04 Jan The What and How of Intermittent Fasting
Hi Bhavika.. Can you please also share some insights about intermittent fasting diet? My son, is trying that and wanted to know the pros and cons.A question from Mum
Let’s start first with the definition of Fasting.
Fasting is the willing abstinence or reduction from some or all food, drink, or both, for a period of time.
The abstinence or reduction can be of materialistic things, money, food, mobile phones, toxic relationships or anything which improves quality of life. This blog’s focus will be more on food and health.
Let’s look at the history of fasting first. Since our hunter-gatherer days, we have fasted due to scarcity of food or lack of skills. At times our ancestors had to go without food for days (in-voluntary fasting).
Hippocrates (c 460 – c370 BC) is widely considered the father of modern medicine. Among the treatments that he prescribed and championed was the practice of fasting, and the consumption of apple cider vinegar. Hippocrates wrote, “To eat when you are sick, is to feed your illness”. The ancient Greek writer and historian Plutarch (cAD46 – c AD 120) also echoed these sentiments. He wrote, “Instead of using medicine, better fast today”.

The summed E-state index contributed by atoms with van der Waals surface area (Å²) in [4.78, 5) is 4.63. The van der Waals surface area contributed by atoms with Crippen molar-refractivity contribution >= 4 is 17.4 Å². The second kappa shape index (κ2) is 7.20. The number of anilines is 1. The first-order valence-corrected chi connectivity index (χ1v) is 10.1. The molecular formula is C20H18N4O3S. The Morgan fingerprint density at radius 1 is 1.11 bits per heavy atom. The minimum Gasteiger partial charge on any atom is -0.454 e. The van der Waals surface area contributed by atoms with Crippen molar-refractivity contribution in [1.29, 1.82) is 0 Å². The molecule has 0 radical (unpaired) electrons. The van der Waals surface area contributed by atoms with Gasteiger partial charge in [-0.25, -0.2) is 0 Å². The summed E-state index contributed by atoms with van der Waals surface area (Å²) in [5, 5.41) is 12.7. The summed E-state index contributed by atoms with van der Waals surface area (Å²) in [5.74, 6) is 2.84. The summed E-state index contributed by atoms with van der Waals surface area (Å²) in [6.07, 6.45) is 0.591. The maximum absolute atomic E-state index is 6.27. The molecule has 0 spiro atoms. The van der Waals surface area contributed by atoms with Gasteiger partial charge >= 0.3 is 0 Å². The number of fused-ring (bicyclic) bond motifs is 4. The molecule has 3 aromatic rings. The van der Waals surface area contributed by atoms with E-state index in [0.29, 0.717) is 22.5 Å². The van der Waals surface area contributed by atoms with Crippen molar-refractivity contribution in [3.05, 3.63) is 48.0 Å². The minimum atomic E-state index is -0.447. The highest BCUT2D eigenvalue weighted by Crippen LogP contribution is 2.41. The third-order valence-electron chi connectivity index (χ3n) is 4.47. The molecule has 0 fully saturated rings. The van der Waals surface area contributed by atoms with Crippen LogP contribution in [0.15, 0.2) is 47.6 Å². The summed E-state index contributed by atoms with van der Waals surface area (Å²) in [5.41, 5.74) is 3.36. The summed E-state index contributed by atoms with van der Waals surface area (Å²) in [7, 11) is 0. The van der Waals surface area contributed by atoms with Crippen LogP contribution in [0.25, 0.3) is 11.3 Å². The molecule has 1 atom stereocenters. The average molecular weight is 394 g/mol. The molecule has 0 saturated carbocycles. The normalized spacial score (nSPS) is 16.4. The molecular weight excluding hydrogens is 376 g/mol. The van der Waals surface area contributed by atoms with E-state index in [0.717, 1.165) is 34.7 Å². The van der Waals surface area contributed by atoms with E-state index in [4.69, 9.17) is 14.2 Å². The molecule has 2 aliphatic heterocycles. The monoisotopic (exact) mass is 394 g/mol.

Fasting and Religion
- Hinduism – The most commonly-observed fast, Ekadashi, is respected approximately twice a month, on the eleventh day of each ascending and descending moon. The celebration at the beginning of the year, in honour of Shiva, is another important occasion. During the months of July and August, many Hindus adopt a vegetarian diet and fast on Mondays and Saturdays until the evening.
- Bahá’í faith – In the Bahá’í Faith, fasting is observed from sunrise to sunset during the Bahá’í month of ‘Ala’ (March 1 or 2 – March 19 or 20).
- Buddhism – Buddhist monks and nuns following the Vinaya rules commonly do not eat each day after the noon meal. This is not considered a fast but rather a disciplined regimen aiding in meditation and good health.